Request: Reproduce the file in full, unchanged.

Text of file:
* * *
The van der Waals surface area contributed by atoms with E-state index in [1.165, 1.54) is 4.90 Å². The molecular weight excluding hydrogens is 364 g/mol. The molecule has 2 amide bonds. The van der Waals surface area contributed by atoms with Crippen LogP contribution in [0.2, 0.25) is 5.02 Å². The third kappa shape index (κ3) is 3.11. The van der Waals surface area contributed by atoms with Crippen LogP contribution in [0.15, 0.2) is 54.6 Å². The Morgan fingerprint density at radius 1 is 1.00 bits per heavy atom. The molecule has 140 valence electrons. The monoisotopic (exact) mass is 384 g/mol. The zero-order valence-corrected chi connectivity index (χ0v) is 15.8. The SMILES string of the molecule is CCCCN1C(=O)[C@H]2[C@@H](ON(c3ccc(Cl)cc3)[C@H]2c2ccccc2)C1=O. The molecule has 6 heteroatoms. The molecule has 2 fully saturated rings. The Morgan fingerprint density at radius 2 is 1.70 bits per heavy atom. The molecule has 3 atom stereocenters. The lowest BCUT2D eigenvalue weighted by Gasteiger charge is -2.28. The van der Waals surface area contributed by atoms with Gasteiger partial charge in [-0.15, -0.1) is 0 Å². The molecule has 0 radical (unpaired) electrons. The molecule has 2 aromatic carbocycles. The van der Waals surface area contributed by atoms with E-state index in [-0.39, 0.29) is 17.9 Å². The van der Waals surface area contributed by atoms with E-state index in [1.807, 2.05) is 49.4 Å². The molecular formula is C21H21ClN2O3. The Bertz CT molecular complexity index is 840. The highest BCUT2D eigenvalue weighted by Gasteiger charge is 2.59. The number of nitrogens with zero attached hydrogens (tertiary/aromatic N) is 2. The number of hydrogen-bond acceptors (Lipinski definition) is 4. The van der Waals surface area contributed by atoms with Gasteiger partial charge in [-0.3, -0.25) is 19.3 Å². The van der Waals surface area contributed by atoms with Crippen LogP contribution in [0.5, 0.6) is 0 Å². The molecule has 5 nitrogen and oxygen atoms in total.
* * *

The van der Waals surface area contributed by atoms with E-state index in [1.165, 1.54) is 4.90 Å². The molecular weight excluding hydrogens is 364 g/mol. The molecule has 2 amide bonds. The van der Waals surface area contributed by atoms with Crippen LogP contribution in [0.2, 0.25) is 5.02 Å². The third kappa shape index (κ3) is 3.11. The van der Waals surface area contributed by atoms with Crippen LogP contribution in [0.15, 0.2) is 54.6 Å². The Morgan fingerprint density at radius 1 is 1.00 bits per heavy atom. The molecule has 140 valence electrons. The monoisotopic (exact) mass is 384 g/mol. The zero-order valence-corrected chi connectivity index (χ0v) is 15.8. The SMILES string of the molecule is CCCCN1C(=O)[C@H]2[C@@H](ON(c3ccc(Cl)cc3)[C@H]2c2ccccc2)C1=O. The molecule has 6 heteroatoms. The molecule has 2 fully saturated rings. The Morgan fingerprint density at radius 2 is 1.70 bits per heavy atom. The molecule has 3 atom stereocenters. The lowest BCUT2D eigenvalue weighted by Gasteiger charge is -2.28. The van der Waals surface area contributed by atoms with Gasteiger partial charge in [-0.15, -0.1) is 0 Å². The molecule has 0 radical (unpaired) electrons. The molecule has 2 aromatic carbocycles. The van der Waals surface area contributed by atoms with E-state index in [-0.39, 0.29) is 17.9 Å². The van der Waals surface area contributed by atoms with E-state index in [1.807, 2.05) is 49.4 Å². The molecular formula is C21H21ClN2O3. The Bertz CT molecular complexity index is 840. The highest BCUT2D eigenvalue weighted by Gasteiger charge is 2.59. The number of nitrogens with zero attached hydrogens (tertiary/aromatic N) is 2. The number of hydrogen-bond acceptors (Lipinski definition) is 4. The van der Waals surface area contributed by atoms with Gasteiger partial charge in [-0.3, -0.25) is 19.3 Å². The van der Waals surface area contributed by atoms with Crippen LogP contribution in [0.5, 0.6) is 0 Å². The molecule has 5 nitrogen and oxygen atoms in total.